It turned out to be a lot cheaper than dealing with Sir Paul McCartney. As we detailed in WiC140, Apple is no stranger to trademark disputes, having settled two cases brought against it by the Beatles. In the most recent (in 2007) it paid the surviving members of the Fab Four $500 million to buy the worldwide rights to the Apple name (Apple Corp was a record label trademarked by the Beatles). This case arose after Apple began to sell music, contravening an earlier settlement over the trademark.
Over in China, Apple has been fighting another trademark dispute, this time because of the iPad. Proview, a little known Taiwanese tech firm, was claiming $1.6 billion from the Cupertino-based company, having registered the iPad trademark in China in 1999. This time Apple got off cheaply, announcing that it would pay $60 million to settle the case.
While the amount is small relative to its $110 billion cash pile, Apple’s decision to pay up suggests that the firm was less than thorough when it originally purchased the iPad trademarks from Proview in 2009. The Wall Street Journal quotes Stan Abrams, a Beijing-based attorney and blogger, as saying that Apple “didn’t do their homework, they didn’t do the contract well, they didn’t negotiate the right way”.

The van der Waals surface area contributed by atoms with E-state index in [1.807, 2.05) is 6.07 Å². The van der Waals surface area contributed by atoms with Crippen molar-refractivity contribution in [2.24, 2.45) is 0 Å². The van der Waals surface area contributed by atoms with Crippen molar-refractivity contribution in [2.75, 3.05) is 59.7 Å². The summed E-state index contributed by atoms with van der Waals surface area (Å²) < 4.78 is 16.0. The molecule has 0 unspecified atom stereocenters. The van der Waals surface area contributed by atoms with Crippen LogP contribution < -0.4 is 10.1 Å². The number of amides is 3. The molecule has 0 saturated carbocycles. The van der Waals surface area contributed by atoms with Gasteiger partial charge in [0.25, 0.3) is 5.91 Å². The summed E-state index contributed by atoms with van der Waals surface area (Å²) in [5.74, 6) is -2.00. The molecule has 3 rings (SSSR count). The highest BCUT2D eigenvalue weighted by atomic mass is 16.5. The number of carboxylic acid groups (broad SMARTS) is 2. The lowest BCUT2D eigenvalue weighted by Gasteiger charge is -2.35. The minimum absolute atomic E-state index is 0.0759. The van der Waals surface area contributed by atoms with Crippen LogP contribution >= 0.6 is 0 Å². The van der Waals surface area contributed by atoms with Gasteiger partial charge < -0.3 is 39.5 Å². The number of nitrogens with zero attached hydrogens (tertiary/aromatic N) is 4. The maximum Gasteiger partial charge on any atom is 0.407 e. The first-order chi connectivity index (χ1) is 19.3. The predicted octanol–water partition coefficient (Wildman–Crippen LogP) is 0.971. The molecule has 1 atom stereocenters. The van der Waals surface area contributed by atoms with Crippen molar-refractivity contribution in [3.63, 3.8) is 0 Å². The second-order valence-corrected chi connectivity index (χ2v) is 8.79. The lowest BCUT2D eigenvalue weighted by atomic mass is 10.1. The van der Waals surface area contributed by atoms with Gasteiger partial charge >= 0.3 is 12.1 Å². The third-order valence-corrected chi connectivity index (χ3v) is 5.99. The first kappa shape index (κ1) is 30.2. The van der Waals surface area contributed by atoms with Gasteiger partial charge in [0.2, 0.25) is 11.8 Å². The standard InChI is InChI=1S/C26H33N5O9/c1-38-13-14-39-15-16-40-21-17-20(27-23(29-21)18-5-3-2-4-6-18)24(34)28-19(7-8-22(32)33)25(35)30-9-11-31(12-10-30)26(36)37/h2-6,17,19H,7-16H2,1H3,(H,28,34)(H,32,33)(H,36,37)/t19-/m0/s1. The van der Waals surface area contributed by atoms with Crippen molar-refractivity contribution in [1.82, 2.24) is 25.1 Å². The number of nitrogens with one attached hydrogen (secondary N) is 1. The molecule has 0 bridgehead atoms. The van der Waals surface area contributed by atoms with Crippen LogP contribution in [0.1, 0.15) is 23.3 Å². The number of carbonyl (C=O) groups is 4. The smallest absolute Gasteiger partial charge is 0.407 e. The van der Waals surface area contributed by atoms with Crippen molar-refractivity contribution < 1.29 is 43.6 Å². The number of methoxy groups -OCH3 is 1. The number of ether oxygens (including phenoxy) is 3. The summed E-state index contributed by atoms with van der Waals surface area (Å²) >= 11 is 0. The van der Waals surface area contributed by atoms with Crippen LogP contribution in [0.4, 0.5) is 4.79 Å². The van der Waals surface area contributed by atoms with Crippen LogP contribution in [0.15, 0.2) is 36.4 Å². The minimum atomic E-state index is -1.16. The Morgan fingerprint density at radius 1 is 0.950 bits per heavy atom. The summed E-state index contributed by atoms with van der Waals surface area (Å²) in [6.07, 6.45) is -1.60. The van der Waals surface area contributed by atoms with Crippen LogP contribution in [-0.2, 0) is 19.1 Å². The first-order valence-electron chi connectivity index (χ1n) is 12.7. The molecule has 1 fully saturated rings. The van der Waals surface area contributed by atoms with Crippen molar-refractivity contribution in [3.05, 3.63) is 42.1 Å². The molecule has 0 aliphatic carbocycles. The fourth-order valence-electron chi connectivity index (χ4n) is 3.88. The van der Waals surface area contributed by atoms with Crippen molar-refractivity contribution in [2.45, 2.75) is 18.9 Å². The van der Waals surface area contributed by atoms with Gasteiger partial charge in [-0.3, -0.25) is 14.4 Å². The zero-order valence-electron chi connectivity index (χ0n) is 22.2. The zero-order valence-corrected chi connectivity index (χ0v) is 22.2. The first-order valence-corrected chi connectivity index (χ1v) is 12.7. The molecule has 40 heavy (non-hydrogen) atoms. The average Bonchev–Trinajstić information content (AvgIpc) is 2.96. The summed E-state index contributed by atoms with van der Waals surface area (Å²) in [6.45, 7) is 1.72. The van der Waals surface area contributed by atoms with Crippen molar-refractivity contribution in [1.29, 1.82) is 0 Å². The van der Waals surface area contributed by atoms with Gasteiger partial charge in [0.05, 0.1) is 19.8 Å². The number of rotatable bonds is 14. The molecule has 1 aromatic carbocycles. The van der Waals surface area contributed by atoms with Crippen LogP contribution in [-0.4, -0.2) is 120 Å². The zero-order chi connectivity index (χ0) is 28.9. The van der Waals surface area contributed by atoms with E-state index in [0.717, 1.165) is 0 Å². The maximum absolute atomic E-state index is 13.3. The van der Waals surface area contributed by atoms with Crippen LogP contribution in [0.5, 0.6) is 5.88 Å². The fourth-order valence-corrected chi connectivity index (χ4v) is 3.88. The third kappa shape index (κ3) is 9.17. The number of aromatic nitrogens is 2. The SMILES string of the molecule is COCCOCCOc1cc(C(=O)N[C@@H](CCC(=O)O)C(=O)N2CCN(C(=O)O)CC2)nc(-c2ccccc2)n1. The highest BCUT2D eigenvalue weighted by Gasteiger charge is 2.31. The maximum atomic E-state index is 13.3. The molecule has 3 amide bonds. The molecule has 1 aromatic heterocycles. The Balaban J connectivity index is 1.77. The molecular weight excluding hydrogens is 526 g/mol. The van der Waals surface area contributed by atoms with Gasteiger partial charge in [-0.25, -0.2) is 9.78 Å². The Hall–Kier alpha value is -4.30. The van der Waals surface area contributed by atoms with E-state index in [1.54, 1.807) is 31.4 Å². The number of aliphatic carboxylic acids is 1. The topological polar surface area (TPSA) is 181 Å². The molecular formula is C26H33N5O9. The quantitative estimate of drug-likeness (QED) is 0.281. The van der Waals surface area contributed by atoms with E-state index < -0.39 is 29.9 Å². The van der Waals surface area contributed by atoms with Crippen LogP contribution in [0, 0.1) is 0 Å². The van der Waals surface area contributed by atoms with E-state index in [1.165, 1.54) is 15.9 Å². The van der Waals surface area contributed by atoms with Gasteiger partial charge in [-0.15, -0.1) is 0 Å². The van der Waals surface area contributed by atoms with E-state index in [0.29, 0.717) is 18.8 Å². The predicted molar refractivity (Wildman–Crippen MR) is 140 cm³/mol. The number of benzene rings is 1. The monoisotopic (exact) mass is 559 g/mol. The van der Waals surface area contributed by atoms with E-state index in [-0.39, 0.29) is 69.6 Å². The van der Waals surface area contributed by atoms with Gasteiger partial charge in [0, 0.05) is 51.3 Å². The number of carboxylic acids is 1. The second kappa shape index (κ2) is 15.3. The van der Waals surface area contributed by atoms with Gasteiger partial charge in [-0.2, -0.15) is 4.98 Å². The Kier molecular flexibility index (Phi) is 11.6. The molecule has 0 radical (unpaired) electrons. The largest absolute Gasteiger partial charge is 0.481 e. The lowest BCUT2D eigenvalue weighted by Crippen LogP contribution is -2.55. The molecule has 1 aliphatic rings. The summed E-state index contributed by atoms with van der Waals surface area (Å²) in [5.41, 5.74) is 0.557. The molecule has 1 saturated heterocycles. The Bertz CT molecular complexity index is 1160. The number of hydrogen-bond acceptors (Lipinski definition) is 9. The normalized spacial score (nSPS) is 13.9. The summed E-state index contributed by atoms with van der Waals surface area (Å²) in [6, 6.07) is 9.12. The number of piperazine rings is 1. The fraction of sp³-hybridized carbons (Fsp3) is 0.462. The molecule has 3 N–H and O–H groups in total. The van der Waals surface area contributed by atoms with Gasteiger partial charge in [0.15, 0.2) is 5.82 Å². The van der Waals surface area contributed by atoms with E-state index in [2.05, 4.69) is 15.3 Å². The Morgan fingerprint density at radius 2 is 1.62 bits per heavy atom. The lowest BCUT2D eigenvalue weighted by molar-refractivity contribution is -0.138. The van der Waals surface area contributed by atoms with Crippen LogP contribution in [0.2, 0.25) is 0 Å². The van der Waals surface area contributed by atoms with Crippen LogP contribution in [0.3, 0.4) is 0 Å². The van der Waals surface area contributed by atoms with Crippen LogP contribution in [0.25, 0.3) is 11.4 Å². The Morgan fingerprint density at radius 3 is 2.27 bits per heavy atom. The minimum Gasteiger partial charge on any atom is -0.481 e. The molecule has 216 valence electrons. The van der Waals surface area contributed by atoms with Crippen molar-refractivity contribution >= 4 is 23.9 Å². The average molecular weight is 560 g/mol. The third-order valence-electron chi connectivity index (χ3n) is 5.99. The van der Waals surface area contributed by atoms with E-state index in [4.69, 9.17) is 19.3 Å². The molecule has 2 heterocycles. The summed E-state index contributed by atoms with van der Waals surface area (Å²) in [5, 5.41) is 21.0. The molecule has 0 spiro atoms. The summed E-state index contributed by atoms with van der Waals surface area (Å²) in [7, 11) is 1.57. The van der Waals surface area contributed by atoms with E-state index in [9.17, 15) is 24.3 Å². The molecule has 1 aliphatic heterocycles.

In WiC’s earlier coverage of the debacle we made a similar point. The fact that Proview’s name remained on China’s trademark registry as the owner of the iPad marque indicates – at the very least – that Apple executives hadn’t checked it had been transferred. Struggling Proview was initially hopeful of a much bigger award (to repay its creditors) and so isn’t crowing. Its lawyer told the New York Times that the settlement wasn’t especially large “but it is okay”. The upshot? The iPad can now be sold (legally) in China.
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